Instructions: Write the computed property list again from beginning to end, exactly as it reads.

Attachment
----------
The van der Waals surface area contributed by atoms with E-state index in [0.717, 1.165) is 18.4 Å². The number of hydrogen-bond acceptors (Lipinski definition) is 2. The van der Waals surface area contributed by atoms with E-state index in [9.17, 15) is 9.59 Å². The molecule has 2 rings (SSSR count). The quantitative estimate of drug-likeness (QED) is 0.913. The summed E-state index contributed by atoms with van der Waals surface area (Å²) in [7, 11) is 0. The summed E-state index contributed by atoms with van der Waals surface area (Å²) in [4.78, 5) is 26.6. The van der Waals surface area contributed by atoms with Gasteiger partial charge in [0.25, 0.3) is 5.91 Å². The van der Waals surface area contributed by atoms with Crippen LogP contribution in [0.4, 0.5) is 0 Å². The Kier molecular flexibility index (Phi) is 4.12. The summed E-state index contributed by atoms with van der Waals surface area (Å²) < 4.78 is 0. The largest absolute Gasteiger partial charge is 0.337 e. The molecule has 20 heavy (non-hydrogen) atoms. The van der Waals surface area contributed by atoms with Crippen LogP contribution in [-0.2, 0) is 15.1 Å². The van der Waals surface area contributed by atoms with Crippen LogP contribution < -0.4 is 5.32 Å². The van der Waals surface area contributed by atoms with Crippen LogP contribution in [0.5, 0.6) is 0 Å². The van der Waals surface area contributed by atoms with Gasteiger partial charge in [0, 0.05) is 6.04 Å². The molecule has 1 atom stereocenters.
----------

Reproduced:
The van der Waals surface area contributed by atoms with E-state index in [0.717, 1.165) is 18.4 Å². The number of hydrogen-bond acceptors (Lipinski definition) is 2. The van der Waals surface area contributed by atoms with E-state index in [9.17, 15) is 9.59 Å². The molecule has 2 rings (SSSR count). The quantitative estimate of drug-likeness (QED) is 0.913. The summed E-state index contributed by atoms with van der Waals surface area (Å²) in [7, 11) is 0. The summed E-state index contributed by atoms with van der Waals surface area (Å²) in [4.78, 5) is 26.6. The van der Waals surface area contributed by atoms with Gasteiger partial charge in [0.25, 0.3) is 5.91 Å². The van der Waals surface area contributed by atoms with Crippen LogP contribution in [0.4, 0.5) is 0 Å². The Kier molecular flexibility index (Phi) is 4.12. The summed E-state index contributed by atoms with van der Waals surface area (Å²) < 4.78 is 0. The largest absolute Gasteiger partial charge is 0.337 e. The molecule has 20 heavy (non-hydrogen) atoms. The van der Waals surface area contributed by atoms with Crippen LogP contribution in [-0.2, 0) is 15.1 Å². The van der Waals surface area contributed by atoms with Crippen LogP contribution < -0.4 is 5.32 Å². The van der Waals surface area contributed by atoms with Crippen LogP contribution in [0.5, 0.6) is 0 Å². The van der Waals surface area contributed by atoms with Gasteiger partial charge in [0, 0.05) is 6.04 Å². The molecule has 1 atom stereocenters.